A family of cardinals has been visiting the little second-story balcony of our rented apartment since February. Only one wears the bright red that clearly signifies *cardinal*, with the other three more brown-toned, often fluffed and lively in their chattering. One of the brown-toned cardinals sports bits of orange too, as though going through a protracted transition phase. I can watch them for hours on end, delighted.
Setting out seeds and creating a rather lush space filled with plants and places for them to perch on has attracted a lot of my attention over these months, along with blue jays, doves, and mockingbirds into the space. An especially daredevil black and white cat whose whiskers frame his face into a quite pompous expression also finds his way up high, lounges about, observes the goings on below. I’d bring him in but for the vehemence the mere sight of him brings out of my loudly barking dog.
Just a few days ago, a tiny ladybug flying high in the air and landing onto the large floppy leaf of what we always called an Umbrella, caught my eye. (I’ve since learned the tree also goes by the name of Octopus, thanks to the blooms it shoots out, which look like red tentacles.) The sight was so unusual that I noticed a tangibly different texture of attention occur in me, a deeper stopping of spontaneous appreciation. It felt like a question mark rather than a simple noticing, but no question formed.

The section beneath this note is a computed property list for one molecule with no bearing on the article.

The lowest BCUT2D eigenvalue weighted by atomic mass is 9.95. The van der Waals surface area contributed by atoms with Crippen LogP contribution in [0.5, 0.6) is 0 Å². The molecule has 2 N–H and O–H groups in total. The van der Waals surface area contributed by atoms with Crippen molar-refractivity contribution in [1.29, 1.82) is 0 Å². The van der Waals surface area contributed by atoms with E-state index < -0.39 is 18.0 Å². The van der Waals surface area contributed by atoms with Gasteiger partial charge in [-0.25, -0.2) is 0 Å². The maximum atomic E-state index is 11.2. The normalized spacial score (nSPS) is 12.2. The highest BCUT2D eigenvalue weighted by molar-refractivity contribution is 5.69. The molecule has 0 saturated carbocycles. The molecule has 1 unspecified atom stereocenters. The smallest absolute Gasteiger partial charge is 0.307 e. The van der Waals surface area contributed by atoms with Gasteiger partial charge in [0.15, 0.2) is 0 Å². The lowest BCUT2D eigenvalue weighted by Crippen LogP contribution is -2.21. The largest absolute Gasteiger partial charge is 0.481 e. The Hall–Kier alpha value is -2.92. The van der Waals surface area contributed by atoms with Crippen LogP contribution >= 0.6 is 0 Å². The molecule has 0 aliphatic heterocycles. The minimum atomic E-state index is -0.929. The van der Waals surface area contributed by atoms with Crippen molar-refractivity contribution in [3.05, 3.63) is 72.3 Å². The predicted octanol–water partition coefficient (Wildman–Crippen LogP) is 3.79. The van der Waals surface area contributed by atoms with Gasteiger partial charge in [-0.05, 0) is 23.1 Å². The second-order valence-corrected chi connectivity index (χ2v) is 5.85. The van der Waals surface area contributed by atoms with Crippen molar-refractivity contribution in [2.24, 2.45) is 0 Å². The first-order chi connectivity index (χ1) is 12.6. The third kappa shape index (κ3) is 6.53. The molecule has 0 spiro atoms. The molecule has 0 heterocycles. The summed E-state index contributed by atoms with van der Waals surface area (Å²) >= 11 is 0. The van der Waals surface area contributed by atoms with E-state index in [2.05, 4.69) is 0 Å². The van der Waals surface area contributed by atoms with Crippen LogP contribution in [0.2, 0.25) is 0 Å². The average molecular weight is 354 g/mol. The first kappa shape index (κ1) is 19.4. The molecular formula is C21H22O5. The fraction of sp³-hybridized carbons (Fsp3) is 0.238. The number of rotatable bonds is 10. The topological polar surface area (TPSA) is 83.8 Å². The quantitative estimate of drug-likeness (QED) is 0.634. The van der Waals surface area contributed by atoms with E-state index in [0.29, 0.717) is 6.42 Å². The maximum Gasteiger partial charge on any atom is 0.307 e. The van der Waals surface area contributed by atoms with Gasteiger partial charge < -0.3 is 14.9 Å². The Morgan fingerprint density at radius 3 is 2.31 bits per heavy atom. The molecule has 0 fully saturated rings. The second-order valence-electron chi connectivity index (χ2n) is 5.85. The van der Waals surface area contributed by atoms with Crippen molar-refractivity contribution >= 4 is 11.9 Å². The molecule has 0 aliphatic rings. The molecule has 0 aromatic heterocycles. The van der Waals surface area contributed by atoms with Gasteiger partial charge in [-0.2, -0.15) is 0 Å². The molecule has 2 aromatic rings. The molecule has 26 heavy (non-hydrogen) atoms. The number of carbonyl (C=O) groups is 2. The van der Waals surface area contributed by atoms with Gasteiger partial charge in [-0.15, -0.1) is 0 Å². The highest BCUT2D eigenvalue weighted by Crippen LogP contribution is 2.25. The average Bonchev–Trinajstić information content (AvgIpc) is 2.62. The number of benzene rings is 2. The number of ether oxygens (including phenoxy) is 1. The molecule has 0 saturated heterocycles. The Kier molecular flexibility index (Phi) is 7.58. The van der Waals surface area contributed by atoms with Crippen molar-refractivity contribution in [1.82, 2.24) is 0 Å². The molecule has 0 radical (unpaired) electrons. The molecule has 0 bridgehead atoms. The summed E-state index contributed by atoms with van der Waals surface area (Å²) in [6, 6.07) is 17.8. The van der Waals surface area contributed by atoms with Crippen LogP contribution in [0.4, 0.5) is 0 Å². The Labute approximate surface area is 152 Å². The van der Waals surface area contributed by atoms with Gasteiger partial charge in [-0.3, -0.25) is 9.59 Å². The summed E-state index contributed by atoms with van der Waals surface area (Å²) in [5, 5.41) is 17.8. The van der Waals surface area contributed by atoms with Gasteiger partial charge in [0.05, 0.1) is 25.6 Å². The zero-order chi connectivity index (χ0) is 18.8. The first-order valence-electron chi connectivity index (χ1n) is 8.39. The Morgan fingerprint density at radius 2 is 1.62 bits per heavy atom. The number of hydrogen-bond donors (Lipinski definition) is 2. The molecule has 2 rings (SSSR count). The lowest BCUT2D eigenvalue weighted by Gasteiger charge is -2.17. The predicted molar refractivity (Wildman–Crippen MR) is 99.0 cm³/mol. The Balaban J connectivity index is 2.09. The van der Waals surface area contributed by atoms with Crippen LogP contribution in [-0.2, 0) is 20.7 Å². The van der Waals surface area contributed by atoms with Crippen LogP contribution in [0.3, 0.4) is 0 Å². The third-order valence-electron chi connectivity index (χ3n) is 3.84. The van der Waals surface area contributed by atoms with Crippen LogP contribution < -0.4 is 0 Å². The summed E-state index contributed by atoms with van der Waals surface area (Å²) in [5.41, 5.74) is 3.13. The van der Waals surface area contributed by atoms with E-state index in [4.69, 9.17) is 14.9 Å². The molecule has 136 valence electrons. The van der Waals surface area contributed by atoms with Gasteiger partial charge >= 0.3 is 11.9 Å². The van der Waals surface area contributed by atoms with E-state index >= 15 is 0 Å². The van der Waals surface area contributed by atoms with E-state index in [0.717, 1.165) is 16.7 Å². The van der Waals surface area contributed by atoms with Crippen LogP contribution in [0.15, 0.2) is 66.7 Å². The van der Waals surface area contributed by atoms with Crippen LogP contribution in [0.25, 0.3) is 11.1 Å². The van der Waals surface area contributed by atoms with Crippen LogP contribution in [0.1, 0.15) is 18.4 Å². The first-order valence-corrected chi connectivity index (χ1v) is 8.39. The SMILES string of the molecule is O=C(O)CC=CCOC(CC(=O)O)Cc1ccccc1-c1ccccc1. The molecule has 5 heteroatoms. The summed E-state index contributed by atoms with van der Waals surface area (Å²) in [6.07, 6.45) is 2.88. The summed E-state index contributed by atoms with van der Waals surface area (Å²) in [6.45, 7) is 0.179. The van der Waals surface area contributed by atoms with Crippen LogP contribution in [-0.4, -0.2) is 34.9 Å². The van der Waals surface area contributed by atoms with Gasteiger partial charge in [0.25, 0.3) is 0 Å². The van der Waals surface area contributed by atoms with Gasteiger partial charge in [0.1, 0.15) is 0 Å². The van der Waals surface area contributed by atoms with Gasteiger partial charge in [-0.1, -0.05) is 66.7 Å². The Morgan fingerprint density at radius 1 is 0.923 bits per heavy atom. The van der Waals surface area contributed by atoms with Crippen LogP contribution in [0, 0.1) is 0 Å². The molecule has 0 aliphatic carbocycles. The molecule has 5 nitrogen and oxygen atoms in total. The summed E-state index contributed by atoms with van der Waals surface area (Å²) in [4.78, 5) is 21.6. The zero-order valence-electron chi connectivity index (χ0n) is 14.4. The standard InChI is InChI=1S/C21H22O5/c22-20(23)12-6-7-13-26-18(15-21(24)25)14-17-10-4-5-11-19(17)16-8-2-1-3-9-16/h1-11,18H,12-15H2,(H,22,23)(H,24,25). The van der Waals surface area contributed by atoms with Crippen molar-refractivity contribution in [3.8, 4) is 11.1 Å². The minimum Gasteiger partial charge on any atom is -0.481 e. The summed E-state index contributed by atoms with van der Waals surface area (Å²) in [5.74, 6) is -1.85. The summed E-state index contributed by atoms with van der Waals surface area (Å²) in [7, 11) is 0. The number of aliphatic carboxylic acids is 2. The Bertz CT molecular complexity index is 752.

It may have been a signal, and a more significant gift than I was aware of at the time, because when I arrived home after work yesterday, the entire tree had been removed without notice, instantly replacing our treehouse-like view with the neighboring complex’s unbearably uninteresting parking lot. I handled it better than I would expect myself to, strangely.
What this means for our humble but wondrous menagerie is hard to say, but I hope that I’ll be able to somehow mimic the shade for a while.
I do wonder if the signal given is that it is time to Go.